SACRAMENTO, Calif. (KTXL) — Most taxpayers may not realize that tens of millions of their money is spent to settle lawsuits against the city of Sacramento.
In a previous report, FOX40 revealed more than $30 million has been spent over the past four years.
In our second in-depth report, Mayor Darrell Steinberg explains what happens when the city settles a lawsuit and how taxpayers can be a part of that process.
“It’s not unique. It’s a part of civic life,” Steinberg said.
As part of the city council, Sacramento Mayor Darrell Steinberg said each lawsuit comes across his desk and it’s his and the council’s responsibility to agree on spending the money before the city attorney finalizes the deal.
And while all city council meetings are public, discussions on lawsuits and settlements are done behind closed doors.
“The reason for that is because the council does need the ability to talk confidentially about litigation strategies, or you’re throwing numbers around, money numbers around, that has to be done confidentially,” Steinberg explained.
After multiple emails and calls to the city manager and city attorney’s office, both refused to speak with FOX40. Mayor Steinberg is the only city official who agreed to an interview, and he said it’s part of his job to take the risks into consideration for the good of the community and city.
“In the end, we want to do what’s fair, and what’s right while we protect the city,” Steinberg said.
Having those discussions in a private meeting means the public isn’t allowed to listen in to them. It isn’t until after a lawsuit has been settled — months or years later — that taxpayers are informed.
“The city reports settlements, and if we agreed to pay money to a plaintiff, for example, somebody who’s been injured, the public knows that,” Steinberg explained.
If the blame falls on the city, the numbers don’t lie.
“Where we have responsibility or culpability, then we pay,” Steinberg said. “Sometimes mistakes are made. Sometimes the wrong thing happens. Sometimes really bad things happen.”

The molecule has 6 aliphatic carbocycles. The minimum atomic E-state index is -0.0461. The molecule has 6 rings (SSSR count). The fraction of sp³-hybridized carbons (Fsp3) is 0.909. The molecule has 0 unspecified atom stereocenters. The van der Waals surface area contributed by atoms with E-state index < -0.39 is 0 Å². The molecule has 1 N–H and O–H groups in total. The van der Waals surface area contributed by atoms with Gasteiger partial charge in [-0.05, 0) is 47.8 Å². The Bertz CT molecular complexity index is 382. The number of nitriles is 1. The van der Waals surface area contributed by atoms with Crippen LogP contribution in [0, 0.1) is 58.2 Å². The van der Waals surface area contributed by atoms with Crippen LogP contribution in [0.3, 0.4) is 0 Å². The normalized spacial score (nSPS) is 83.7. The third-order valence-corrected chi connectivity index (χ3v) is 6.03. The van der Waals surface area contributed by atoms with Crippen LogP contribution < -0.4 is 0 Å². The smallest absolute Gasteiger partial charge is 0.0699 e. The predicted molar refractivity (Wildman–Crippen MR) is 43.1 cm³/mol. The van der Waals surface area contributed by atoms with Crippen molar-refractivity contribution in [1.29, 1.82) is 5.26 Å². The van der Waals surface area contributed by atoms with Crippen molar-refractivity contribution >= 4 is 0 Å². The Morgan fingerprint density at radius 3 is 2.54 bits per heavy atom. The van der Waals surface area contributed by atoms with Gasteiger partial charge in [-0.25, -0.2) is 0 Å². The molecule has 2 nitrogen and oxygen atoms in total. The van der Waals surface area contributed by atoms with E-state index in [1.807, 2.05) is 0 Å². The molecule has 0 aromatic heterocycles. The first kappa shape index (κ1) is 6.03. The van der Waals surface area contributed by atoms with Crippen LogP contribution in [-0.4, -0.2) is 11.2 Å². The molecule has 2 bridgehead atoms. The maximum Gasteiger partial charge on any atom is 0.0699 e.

So, after spending more than $37.4 million on lawsuits in the past four years. What lessons has the city learned?
“A tragic situation can lead to both a lawsuit, but can and often does lead to policy change, positive policy change,” Steinberg said.
Many of these cases are tied directly to the Sacramento Police Department.
“Everything that we encounter, we take as a learning experience,” Timothy Davis said.
Sacramento Police Officers Association President Davis said it’s a chance for the department to change its policies.
“Whether it goes well, whether we make mistakes, we always try to learn from those experiences,” Davis said.
Every lawsuit is a new opportunity for the city, especially with cases that could’ve been prevented.
In 2020, the city paid a Las Vegas man $17,000 to settle a lawsuit involving an old city ordinance that would allow police to arrest him if he didn’t stand for the national anthem.
Shortly after that case, the city removed the 1920s ordinance.
“The city attorney is always focused on prevention, as is the city council,” Steinberg said. “We always discuss the lessons to be learned from a major case.”
Mayor Steinberg believes prevention starts with the city’s annual budget, which this year adds up to $1.3 billion.
“We decided, for example, to invest millions of dollars in creating a cleaner and safer city. Clean and safe means just that, to make it cleaner and safer and in doing so you hope it could result in fewer incidents that could result in somebody being hurt,” Steinberg explained.
Ultimately, the decision on how tax dollars are spent is in the hands of the people.
“We all stand for election. None of us hold these positions permanently,” Steinberg said. “You do have a say. You have a say during election time, and you have a say when we put together our city budget.”